Learn more and buy the 2015 Old Farmer's Almanac!

Classifying Clouds

PrintPrintEmailEmail
Your rating: None Average: 4.3 of 5 (12 votes)

By observing clouds, you can often predict the incoming weather.  Clouds have many characteristics and are classified by altitude and type.

 

HIGH CLOUDS

Bases start above 20,000 feet, on average

Cirrus: Thin, featherlike, crystal clouds.

Cirrocumulus: Thin clouds that appear as small “cotton patches.”

Cirrostratus: Thin white clouds that resemble veils.

MIDDLE CLOUDS

Bases start at between 6,500 and 20,000 feet

Altocumulus: Gray or white layer or patches of solid clouds with rounded shapes.

Altostratus: Grayish or bluish layer of clouds that can obscure the Sun.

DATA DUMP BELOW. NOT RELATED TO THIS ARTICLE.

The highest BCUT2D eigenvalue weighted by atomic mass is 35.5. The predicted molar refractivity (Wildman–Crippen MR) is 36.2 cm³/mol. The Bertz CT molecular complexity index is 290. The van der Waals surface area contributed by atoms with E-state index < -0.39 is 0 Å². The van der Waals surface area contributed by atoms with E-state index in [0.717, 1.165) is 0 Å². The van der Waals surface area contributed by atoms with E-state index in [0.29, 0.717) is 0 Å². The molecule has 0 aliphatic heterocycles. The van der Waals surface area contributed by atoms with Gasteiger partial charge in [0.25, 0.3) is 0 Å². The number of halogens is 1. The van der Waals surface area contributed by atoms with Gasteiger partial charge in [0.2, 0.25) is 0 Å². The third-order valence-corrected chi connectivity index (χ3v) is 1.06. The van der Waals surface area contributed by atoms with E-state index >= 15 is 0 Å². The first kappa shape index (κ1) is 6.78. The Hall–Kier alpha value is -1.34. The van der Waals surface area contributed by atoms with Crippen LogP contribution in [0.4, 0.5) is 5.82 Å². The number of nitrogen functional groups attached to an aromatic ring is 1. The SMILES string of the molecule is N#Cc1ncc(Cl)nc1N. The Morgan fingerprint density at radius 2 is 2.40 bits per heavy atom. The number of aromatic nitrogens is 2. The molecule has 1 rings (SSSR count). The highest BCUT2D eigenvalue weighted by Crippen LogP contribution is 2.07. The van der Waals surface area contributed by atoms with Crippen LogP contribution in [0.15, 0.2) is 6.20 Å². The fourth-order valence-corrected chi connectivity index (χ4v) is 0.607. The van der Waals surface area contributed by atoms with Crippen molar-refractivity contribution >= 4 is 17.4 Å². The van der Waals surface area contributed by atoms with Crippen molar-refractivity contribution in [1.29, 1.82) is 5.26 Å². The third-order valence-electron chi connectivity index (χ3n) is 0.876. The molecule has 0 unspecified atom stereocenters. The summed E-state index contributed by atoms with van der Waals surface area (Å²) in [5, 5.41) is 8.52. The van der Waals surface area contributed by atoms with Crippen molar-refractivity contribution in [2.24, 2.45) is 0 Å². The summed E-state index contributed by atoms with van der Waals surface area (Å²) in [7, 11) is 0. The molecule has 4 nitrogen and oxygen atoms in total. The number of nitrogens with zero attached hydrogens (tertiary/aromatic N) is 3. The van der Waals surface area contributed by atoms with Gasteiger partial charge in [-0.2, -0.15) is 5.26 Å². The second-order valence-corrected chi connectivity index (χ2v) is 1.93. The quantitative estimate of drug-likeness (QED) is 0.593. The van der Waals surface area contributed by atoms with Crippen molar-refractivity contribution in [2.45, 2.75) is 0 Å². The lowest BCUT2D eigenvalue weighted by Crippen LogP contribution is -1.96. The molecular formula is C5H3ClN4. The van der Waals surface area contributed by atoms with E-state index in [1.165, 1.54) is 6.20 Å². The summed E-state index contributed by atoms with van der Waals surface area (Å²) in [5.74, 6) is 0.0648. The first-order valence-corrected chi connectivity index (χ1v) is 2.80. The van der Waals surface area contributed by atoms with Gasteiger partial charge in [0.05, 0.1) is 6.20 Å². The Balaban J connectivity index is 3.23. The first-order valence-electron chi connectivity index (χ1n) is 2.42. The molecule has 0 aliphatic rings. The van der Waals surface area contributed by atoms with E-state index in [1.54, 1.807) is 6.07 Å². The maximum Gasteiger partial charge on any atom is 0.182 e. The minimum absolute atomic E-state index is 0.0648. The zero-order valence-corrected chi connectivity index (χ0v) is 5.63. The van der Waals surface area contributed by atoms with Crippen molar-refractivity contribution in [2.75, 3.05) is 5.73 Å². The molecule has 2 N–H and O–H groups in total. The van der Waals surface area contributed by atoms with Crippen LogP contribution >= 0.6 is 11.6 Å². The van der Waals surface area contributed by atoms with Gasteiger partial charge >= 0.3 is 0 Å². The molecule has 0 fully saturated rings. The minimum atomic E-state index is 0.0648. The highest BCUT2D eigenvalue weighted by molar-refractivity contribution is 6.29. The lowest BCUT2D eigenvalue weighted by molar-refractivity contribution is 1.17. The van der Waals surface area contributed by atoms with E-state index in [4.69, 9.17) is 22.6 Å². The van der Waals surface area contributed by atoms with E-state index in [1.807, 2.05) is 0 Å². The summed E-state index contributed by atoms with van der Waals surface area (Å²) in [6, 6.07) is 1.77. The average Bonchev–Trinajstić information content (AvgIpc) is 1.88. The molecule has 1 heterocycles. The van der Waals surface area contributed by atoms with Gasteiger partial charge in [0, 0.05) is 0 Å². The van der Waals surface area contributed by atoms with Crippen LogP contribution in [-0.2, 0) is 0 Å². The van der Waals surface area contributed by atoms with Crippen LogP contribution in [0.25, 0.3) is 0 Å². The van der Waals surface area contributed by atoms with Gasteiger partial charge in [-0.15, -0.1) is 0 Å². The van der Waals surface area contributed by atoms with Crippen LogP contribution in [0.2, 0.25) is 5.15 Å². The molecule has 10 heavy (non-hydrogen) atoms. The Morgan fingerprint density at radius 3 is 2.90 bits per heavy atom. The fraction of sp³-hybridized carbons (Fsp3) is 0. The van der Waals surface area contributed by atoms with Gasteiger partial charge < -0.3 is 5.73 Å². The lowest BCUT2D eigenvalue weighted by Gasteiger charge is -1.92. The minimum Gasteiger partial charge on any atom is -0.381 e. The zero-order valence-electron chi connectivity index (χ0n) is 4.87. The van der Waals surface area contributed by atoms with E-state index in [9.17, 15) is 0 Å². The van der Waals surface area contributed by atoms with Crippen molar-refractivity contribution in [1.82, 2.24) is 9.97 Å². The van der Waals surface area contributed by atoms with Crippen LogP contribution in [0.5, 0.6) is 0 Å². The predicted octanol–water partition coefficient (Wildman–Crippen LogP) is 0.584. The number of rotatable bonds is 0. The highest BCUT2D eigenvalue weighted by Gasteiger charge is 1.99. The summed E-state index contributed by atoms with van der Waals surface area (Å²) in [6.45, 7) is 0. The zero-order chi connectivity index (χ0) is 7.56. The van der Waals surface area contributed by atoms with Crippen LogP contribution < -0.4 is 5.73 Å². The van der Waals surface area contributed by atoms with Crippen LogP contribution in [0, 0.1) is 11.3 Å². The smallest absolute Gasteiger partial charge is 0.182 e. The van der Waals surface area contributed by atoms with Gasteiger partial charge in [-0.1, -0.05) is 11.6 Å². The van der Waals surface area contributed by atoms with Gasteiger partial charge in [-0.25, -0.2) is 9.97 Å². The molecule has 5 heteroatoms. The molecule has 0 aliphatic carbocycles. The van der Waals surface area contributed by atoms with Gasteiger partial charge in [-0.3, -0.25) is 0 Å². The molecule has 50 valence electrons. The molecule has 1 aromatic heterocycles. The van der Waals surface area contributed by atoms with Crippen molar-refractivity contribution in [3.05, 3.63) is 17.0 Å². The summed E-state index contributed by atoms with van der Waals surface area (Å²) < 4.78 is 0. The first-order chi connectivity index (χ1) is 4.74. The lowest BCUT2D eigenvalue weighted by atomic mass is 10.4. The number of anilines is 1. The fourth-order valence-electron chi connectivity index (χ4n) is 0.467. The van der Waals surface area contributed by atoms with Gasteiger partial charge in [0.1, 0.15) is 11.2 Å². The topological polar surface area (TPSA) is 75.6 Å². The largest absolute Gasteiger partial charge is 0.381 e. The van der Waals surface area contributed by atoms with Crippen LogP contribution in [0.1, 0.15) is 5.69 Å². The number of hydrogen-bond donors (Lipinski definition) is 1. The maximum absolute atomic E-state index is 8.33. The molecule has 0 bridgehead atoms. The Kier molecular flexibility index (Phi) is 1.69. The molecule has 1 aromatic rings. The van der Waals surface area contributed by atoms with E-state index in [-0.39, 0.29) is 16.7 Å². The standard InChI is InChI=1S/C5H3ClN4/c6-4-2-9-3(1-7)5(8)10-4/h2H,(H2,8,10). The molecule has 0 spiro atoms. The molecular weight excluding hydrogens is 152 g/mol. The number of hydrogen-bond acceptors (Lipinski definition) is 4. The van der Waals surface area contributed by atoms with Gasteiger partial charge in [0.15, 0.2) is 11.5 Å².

LOW CLOUDS

Bases start below 6,500 feet

 

Stratus: Thin, gray, sheetlike clouds with low bases; may bring drizzle or snow.

Stratocumulus: Rounded cloud masses that form in a layer.

Nimbostratus: Dark, gray, shapeless cloud layers containing rain, snow, or ice pellets.

CLOUDS WITH VERTICAL DEVELOPMENT

Form at almost any altitude and can reach to more than 39,000 feet

Cumulus: Fair-weather clouds with flat bases and dome-shape tops.

Cumulonimbus: Large, dark, vertical clouds with bulging tops that bring showers, thunder, and lightning.

Related Articles

More Articles:

Comments

These pictures are great!

By Amy Nieskens

These pictures are great! They are so helpful to see when reading the cloud descriptions.

Did you know that the higher

By Catherine Boeckmann

Did you know that the higher the clouds, the finer the weather? If you spot high, wispy clouds, expect a nice day!

Post new comment

Before posting, please review all comments. Due to the volume of questions, Almanac editors can respond only occasionally, as time allows. We also welcome tips from our wonderful Almanac community!

The content of this field is kept private and will not be shown publicly.
By submitting this form, you accept the Mollom privacy policy.